In memoriam Pope Emeritus Benedict XVIThe German Pope – Benedict XVI | DW Documentary – YouTube
On 19 April 2005 Joseph Ratzinger was elected head of the Roman Catholic Church. He took the name Benedict XVI. Critics saw him as the embodiment of emotionless dogma; supporters viewed him as guardian of the true faith.
Benedict XVI. was the first German Pope for almost 500 years and only the second Pope in the history of the Roman Catholic Church to resign voluntarily. Even as a young theologian, Ratzinger, born on 16 April 1927 in the Bavarian village of Marktl am Inn, soon carved out a reputation as an outstanding scholar. He initially espoused progressive positions within the church and during the Second Vatican Council (1962-1965), tackled the matter of how the life of the church might be directed in the 20th century and beyond.
But at the latest in 1981, when Pope John Paul II. appointed him head of the Catholic Church’s spiritual watchdog, the Congregation for the Doctrine of the Faith, he began to see himself as guardian of the church’s treasury of faith. As Pope, he denounced the ‘Marxist tendencies’ of the teachings of liberation theology in Latin America and Asia. He demanded the strict separation of church and politics. As pontifex maximus, he saw himself as less of a bridge-builder and more of a guardian of the truth. Time and time again, Pope Benedict XVI. had to respond in the name of the Catholic Church to allegations of abuse leveled at Catholic clergy. During the concluding mass of the International Year for Priests at the Vatican, the Pope issued a public apology. He remained in his post at the helm of the Holy See for eight years. But then, in the year 2013, he suddenly tendered his resignation. He felt his strengths were dwindling and “no longer suited to an adequate exercise of the Petrine ministry”. The abdication of Benedict XVI. was the first voluntary resignation of a Pope for more than 700 years. But even in the wake of his retirement, he was haunted by the scandalous conduct of Catholic clerics. An independent report concluded that during his tenure as the Archbishop of Munich, Benedict had known about allegations of sexual misconduct against pastors in his diocese.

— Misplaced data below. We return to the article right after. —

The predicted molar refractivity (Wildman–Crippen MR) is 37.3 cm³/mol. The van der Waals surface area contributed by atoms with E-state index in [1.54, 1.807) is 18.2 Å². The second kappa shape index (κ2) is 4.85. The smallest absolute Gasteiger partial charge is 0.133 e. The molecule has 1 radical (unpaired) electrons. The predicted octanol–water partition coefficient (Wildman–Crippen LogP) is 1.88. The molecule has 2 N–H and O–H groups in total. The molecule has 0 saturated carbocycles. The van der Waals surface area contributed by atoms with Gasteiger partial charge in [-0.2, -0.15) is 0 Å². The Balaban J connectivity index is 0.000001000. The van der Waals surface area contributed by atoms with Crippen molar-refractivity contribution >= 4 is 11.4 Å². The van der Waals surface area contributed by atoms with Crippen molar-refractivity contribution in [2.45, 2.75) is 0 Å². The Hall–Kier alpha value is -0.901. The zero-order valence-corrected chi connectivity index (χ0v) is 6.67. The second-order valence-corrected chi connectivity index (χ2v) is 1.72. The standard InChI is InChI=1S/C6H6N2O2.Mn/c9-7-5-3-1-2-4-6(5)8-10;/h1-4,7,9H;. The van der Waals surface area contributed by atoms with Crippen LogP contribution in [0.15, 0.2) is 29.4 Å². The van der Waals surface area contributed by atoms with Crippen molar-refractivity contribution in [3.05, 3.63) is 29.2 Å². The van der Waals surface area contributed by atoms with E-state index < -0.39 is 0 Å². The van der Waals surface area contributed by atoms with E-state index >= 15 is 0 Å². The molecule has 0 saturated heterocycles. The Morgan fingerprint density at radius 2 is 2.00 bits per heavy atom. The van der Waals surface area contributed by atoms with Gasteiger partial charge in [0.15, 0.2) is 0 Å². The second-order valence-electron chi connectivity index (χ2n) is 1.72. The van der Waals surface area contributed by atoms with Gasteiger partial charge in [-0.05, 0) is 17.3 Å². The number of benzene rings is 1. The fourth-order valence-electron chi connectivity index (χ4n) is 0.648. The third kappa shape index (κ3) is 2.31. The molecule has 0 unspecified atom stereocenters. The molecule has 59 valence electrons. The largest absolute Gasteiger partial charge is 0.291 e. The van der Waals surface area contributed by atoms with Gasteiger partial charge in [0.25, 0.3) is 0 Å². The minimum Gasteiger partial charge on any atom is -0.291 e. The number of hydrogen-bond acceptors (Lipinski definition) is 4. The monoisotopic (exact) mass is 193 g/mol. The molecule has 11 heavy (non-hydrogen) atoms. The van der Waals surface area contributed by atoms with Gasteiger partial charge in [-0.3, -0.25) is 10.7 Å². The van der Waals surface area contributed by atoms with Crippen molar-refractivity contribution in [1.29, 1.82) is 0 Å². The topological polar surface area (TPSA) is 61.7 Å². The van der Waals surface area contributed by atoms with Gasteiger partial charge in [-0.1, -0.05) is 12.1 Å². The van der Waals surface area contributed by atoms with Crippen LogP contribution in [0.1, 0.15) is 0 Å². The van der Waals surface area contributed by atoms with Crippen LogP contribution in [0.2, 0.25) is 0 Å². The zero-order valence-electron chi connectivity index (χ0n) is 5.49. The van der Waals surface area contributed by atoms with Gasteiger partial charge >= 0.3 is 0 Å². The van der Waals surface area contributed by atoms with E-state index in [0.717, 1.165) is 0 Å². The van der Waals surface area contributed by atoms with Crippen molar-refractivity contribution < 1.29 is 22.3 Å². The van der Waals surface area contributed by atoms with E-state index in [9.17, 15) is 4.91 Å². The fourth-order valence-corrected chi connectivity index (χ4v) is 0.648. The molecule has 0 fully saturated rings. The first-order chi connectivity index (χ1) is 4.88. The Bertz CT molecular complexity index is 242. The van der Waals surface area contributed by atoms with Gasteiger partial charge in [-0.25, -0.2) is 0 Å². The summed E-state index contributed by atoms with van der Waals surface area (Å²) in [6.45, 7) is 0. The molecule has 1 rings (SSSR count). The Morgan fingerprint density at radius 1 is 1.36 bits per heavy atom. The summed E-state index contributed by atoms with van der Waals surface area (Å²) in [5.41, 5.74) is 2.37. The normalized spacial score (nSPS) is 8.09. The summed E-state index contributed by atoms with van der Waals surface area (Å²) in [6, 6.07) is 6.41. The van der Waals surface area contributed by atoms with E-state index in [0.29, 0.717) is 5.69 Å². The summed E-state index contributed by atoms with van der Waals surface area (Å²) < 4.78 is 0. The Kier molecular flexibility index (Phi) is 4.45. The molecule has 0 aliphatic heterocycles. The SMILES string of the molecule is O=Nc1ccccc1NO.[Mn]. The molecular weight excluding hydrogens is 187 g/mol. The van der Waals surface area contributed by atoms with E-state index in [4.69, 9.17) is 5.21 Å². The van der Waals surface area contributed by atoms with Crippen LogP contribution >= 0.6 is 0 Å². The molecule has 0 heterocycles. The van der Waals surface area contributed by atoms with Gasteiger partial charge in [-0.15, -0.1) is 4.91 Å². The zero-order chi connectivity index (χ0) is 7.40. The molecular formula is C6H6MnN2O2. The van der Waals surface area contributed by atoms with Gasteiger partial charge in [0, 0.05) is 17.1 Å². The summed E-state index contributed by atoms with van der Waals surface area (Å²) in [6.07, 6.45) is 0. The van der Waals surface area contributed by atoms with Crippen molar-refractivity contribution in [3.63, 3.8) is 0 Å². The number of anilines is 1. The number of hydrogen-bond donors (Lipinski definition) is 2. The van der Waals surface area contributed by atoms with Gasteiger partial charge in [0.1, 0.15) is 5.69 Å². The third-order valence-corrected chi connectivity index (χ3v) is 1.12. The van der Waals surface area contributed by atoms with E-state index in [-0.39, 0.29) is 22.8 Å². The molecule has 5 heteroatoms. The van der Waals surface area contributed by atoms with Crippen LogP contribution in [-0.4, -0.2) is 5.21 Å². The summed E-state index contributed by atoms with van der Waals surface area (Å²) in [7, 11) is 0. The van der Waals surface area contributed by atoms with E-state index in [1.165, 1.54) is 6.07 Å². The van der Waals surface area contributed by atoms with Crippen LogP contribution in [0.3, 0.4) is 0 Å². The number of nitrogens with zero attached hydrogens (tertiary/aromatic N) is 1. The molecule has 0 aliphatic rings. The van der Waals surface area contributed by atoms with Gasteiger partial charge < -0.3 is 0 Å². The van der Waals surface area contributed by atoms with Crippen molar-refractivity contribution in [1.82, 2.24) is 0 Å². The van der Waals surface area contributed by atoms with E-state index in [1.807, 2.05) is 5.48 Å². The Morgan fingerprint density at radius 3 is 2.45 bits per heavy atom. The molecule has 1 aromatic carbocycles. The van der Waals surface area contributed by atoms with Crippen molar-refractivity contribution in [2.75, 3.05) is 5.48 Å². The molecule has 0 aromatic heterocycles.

This documentary looks at the background to this event, which was highly significant in terms of both world and church politics and gives an insight into the life of the former theology professor, bishop and head of the Congregation for the Doctrine of the Faith.